Indian Mars orbiter’s fourth burn in earth orbit only partially succesful

The Indian Mars Orbiter Mission met its first setback last night when the planned 4th burn in earth orbit was achieved but did not or could not impart the extra velocity that was planned. The orbit rose from about 71,000 km (apogee) to 78,000 km instead of the planned 100,000 km. A supplementary burn is planned for the early hours of 12th November (burns are scheduled for when the spacecraft is near perigee and within clear and easy range of tracking stations).
The current position of the spacecraft is between India and Saudi Arabia

ISRO Press Release:

In the fourth orbit-raising operation conducted this morning (Nov 11, 2013), the apogee (farthest point to Earth) of Mars Orbiter Spacecraft was raised from 71,623 km to 78,276 km by imparting an incremental velocity of 35 metres/second (as against 130 metres/second originally planned to raise apogee to about 100,000 [1 lakh] km). The spacecraft is in normal health. A supplementary orbit-raising operation is planned tomorrow (November 12, 2013) at 0500 hrs IST to raise the apogee to nearly 1 lakh km. 

During the orbit-raising operations conducted since November 7, 2013, ISRO has been testing and exercising the autonomy functions progressively, that are essential for Trans-Mars Injection (TMI) and Mars Orbit Insertion (MOI).  

During the first three orbit-raising operations, the prime and redundant chains of gyros, accelerometers, 22 Newton attitude control thrusters, attitude and orbit control electronics as well as the associated logics for their fault detection isolation, and reconfiguration have been exercised successfully. The prime and redundant star sensors have been functioning satisfactorily. The primary coil of the solenoid flow control valve was used successfully for the first three orbit-raising operations.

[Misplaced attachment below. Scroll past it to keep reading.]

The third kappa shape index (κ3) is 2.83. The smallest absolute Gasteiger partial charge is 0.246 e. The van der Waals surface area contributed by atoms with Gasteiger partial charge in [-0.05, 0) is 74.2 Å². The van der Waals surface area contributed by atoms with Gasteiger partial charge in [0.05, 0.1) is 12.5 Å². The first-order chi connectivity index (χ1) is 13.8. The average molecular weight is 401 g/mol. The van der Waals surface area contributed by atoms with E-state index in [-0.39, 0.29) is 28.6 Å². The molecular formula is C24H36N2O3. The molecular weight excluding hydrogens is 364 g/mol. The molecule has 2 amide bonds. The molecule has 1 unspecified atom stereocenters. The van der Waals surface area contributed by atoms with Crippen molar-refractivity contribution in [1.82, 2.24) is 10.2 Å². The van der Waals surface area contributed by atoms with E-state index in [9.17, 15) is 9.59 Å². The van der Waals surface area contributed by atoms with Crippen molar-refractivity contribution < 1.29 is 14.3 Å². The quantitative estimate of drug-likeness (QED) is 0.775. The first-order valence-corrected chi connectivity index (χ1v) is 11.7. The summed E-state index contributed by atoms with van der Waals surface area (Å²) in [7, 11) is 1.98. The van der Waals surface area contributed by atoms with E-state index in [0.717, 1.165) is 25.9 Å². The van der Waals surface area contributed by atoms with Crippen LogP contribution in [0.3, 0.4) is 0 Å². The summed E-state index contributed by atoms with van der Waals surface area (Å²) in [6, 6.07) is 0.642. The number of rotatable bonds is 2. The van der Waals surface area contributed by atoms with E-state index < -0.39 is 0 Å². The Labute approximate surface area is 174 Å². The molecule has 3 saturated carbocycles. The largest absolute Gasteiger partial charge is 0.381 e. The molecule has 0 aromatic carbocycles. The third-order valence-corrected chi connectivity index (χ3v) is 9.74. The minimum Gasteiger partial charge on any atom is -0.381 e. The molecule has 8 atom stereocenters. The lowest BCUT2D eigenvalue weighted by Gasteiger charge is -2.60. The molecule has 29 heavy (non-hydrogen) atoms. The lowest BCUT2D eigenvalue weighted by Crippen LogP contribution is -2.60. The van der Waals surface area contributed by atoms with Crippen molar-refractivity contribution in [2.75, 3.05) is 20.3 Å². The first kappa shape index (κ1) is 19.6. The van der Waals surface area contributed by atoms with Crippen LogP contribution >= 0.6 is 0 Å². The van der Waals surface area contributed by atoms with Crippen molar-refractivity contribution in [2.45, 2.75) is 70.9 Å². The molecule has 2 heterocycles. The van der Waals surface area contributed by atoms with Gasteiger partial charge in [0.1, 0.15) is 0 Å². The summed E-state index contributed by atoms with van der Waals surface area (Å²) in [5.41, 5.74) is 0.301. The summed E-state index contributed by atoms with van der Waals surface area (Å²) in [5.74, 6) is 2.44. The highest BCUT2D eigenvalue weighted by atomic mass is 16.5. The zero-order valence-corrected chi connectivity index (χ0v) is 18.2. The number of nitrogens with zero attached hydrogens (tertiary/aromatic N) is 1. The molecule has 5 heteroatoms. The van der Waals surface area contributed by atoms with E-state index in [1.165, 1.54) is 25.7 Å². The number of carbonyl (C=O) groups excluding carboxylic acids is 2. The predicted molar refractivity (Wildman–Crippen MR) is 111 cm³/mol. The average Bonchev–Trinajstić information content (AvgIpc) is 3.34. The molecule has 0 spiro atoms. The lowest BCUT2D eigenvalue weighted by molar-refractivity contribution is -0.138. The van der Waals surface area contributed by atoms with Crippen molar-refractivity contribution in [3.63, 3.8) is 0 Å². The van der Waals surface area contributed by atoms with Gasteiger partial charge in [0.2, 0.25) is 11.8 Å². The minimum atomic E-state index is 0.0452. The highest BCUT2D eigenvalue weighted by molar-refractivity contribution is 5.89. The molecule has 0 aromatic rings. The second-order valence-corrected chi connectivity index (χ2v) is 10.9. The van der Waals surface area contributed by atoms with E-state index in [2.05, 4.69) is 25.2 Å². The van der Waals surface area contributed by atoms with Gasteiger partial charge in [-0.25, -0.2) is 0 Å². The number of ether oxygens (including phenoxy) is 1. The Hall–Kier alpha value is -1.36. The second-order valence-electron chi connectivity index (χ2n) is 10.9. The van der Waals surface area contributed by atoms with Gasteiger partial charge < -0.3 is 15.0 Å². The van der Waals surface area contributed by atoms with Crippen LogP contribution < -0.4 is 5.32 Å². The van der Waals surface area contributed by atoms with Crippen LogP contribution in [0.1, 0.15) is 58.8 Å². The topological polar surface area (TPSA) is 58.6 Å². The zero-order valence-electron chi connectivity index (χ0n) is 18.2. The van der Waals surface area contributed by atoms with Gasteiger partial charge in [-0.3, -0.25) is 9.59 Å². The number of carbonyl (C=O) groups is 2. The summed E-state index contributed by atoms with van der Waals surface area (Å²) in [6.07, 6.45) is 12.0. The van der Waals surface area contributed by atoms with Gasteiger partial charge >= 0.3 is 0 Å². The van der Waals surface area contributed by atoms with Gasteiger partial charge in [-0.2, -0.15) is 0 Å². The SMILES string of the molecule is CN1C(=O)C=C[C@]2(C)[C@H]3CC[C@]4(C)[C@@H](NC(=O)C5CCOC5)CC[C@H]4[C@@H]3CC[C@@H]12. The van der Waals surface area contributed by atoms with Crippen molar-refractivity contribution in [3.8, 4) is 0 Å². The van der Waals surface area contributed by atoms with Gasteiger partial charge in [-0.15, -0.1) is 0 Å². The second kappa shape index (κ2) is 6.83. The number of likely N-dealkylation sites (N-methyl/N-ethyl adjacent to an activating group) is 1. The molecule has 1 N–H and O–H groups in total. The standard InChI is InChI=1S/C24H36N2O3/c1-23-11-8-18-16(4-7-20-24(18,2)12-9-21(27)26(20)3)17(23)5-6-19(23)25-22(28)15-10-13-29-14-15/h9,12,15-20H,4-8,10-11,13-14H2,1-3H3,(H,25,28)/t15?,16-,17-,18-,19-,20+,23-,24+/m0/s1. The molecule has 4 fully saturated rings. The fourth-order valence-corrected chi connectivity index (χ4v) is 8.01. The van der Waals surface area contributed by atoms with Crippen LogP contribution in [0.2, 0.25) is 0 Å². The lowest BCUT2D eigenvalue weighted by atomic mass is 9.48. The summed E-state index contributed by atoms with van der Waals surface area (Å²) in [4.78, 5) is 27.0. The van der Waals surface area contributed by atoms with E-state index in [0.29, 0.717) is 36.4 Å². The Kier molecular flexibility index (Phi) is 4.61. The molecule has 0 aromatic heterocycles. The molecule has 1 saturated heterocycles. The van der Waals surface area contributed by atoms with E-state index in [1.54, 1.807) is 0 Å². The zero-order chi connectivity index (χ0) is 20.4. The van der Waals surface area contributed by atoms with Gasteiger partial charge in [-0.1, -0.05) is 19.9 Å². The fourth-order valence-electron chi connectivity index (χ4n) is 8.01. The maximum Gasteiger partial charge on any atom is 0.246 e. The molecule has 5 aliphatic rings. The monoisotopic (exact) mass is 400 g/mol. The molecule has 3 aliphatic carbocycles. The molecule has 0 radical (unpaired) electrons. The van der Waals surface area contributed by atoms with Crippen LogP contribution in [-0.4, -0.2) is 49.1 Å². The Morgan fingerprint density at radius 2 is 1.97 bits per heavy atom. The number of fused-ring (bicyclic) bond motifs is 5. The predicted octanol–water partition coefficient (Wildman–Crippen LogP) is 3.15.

During the fourth orbit-raising operations held today (November 11, 2013), the redundancies built-in for the propulsion system were exercised, namely, (a) energising the primary and redundant coils of the solenoid flow control valve of 440 Newton Liquid Engine and (b) logic for thrust augmentation by the attitude control thrusters, when needed. However, when both primary and redundant coils were energised together, as one of the planned modes, the flow to the Liquid Engine stopped. The thrust level augmentation logic, as expected, came in and the operation continued using the attitude control thrusters. This sequence resulted in reduction of the incremental velocity. 

While this parallel mode of operating the two coils is not possible for subsequent operations, they could be operated independently in sequence.

Mangalyaan current position 20131111 0830CET

Mangalyaan current position 20131111 0830CET

TOIThe first orbit-raising manoeuvre of India’s Mars Orbiter Mission was performed at 01:17 hrs Indian Standard Time (IST) early on November 07, 2013) when the 440 Newton Liquid Engine of the spacecraft was fired for 416 seconds by commanding it from Spacecraft Control Centre (SCC) at Isro Telemetry, Tracking and Command Network (ISTRAC) at Peenya, Bangalore. With this engine firing, the spacecraft’s Apogee (the farthest point to Earth) was raised to 28,825km.

The second orbit raising manoeuvre of MOM was at 02:18:51 hrs(IST) on Nov 8, 2013.The change observed in Apogee was from 28,814km to 40,186km. 

The third orbit raising manoeuvre of Mars Orbiter Mission spacecraft, starting at 02:10:43 hrs on Nov 09, 2013, was successful. The change observed in the Apogee was from 40,186 km to 71,636km.

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One Response to “Indian Mars orbiter’s fourth burn in earth orbit only partially succesful”

  1. UPDATE! Indian Mars orbiter supplementary firing successful | The k2p blog Says:

    […] Indian Mars orbiter’s fourth burn in earth orbit only partially succesful […]

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